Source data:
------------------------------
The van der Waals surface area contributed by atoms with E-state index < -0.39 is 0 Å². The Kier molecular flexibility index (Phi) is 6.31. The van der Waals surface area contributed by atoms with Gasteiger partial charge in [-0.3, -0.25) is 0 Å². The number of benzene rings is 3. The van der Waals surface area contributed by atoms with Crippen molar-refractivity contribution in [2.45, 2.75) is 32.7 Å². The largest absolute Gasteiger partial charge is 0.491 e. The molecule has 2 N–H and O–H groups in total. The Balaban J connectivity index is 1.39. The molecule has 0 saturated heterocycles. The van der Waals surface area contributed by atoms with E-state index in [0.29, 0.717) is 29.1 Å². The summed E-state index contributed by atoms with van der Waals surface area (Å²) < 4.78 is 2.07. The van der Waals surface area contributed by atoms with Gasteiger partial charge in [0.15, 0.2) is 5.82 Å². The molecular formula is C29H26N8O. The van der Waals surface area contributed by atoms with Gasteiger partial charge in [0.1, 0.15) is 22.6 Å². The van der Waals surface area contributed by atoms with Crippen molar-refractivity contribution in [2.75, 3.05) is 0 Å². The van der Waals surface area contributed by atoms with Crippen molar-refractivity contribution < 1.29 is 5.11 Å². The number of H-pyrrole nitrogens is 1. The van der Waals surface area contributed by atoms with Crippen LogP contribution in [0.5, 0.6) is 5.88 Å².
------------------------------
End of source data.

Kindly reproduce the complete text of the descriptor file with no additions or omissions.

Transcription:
The van der Waals surface area contributed by atoms with E-state index < -0.39 is 0 Å². The Kier molecular flexibility index (Phi) is 6.31. The van der Waals surface area contributed by atoms with Gasteiger partial charge in [-0.3, -0.25) is 0 Å². The number of benzene rings is 3. The van der Waals surface area contributed by atoms with Crippen molar-refractivity contribution in [2.45, 2.75) is 32.7 Å². The largest absolute Gasteiger partial charge is 0.491 e. The molecule has 2 N–H and O–H groups in total. The Balaban J connectivity index is 1.39. The molecule has 0 saturated heterocycles. The van der Waals surface area contributed by atoms with E-state index in [0.29, 0.717) is 29.1 Å². The summed E-state index contributed by atoms with van der Waals surface area (Å²) < 4.78 is 2.07. The van der Waals surface area contributed by atoms with Gasteiger partial charge in [0.15, 0.2) is 5.82 Å². The molecular formula is C29H26N8O. The van der Waals surface area contributed by atoms with Gasteiger partial charge in [0.1, 0.15) is 22.6 Å². The van der Waals surface area contributed by atoms with Crippen molar-refractivity contribution in [2.75, 3.05) is 0 Å². The van der Waals surface area contributed by atoms with Crippen molar-refractivity contribution < 1.29 is 5.11 Å². The number of H-pyrrole nitrogens is 1. The van der Waals surface area contributed by atoms with Crippen LogP contribution in [0.5, 0.6) is 5.88 Å².